The U.S. Census Bureau has released the 2017 report on Income and Poverty in the United States. Follow the link to the report, which includes brief highlights.
Economist Mark Perry provides his usual insightful analysis of the data, much of which amounts to very good news. Two key points he draws from the analysis: the middle class is moving up and there has been little change in income inequality in 25 years.
We hear all the time about “rising income inequality” in America (there are more than 100,000 Google search results for that term), about “the rich getting richer and the poor getting poorer,” the “stagnant or disappearing middle class,” all of the recent income gains going to the rich,” the lack of income mobility and other narratives of pessimism… And yet, the data in today’s Census Bureau tell a much different story.
A more accurate description of income inequality in the US would be to say that it has been remarkably stable for the last 25 years.
He produced this chart that supports the contention.
In 1993, 48.9% of total income went to the top quintile of US households, and 24 years later in 2017, the share of income going to the top 20% of households has increased to only 51.5%. Likewise, in 1993 the share of total income going to the top 5% of US households was 21.0%, and that share had increased to only 22.3% last year. Interestingly, the 22.3% share of income earned by the top 5% of households last year was lower than the share that group earned in 2016 (22.6%) and 2001 (22.4%), and the same as in 2006, 2011, and 2012. Over the last two decades, the income shares of the top 20% and top 5% have been remarkably stable at about 49-51.5% and 21-22.6% respectively, and there has been no statistical evidence of significant “rising income inequality” according to these measures.
He similarly examines the Gini index, a measure of income inequality, and find it reinforces the stability of inequality over time.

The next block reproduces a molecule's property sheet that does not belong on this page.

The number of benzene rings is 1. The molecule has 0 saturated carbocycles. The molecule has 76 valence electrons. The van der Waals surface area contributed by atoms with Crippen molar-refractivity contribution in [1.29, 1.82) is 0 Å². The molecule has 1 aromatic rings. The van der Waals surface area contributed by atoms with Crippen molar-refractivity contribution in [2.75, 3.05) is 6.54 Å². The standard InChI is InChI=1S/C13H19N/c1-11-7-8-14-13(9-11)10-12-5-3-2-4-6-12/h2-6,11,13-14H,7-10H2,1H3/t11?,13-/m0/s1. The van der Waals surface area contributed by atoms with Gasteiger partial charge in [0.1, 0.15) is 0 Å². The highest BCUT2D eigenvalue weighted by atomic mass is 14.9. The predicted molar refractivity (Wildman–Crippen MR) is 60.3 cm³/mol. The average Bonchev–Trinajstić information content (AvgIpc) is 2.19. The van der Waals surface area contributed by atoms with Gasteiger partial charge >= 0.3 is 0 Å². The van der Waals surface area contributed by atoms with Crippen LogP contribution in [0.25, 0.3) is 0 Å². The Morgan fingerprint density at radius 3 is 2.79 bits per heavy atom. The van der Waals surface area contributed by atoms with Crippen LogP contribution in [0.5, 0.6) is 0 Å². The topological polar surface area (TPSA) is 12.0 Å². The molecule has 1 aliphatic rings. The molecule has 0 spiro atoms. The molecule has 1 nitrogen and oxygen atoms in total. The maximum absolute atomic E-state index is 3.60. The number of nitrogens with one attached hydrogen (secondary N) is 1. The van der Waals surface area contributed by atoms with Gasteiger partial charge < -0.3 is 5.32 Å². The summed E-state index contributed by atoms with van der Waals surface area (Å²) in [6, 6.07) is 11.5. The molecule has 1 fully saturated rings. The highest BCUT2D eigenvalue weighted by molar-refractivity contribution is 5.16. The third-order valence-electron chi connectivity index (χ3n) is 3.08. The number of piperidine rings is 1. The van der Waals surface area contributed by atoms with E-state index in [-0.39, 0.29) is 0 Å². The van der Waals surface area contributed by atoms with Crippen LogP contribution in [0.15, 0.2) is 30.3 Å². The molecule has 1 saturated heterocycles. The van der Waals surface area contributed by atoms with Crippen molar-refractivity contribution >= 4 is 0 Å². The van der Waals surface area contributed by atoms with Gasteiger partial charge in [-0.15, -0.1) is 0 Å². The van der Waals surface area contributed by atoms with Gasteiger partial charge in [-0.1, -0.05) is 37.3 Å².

Whether we look at Census Bureau data on the share of total income going to the top fifth and top 5% of American households, or Census data on Gini coefficients for US household income, there is very little statistical support for the commonly held view by the public, academia, and the mainstream media that income inequality has been rising in recent years or decades. A more accurate description of income inequality over the last several decades in the US would be to say that it has been remarkably stable for the last 25 years starting about 1993.
Statistically, the “crisis of inequality” that apparently emerged in recent years simply does not exist. If it’s a problem, it’s been one for some time. Similarly, the “disappearing middle class,” Perry reports, is disappearing in a good way.
The chart above represents what might be one of the most important findings in the new Census data and confirms a trend I’ve highlighted many times before. Yes, the “middle-class is disappearing” as we hear all the time, but it’s because middle-income households in the US are gradually moving up to higher income groups, and not down into lower-income groups.
In 1967, only 9% of US households (only 1 in 11) earned $100,000 or more (in 2017 dollars). Last year, more than 1 in 4 US households (29.2%) were in that high-income category, a new record high. In other words, over the last half-century, the share of US households earning incomes of $100,000 or more (in 2017 dollars) has more than tripled! At the same time, the share of middle-income households earning $35,000 to $100,000 (in 2017 dollars) has decreased over time, from more than half of US households in 1967 (53.8%) to less than half (only 41.3%) in 2017. Likewise, the share of low-income households earning $35,000 or less (in 2017 dollars) has decreased from more than one-third of households in 1967 (37.2%) to below one-third of US households last year (29.5%), a near-record low.
We recommend reading the entire post. It’s a clear and positive discussion of some critical economic issues, providing useful context in this campaign year.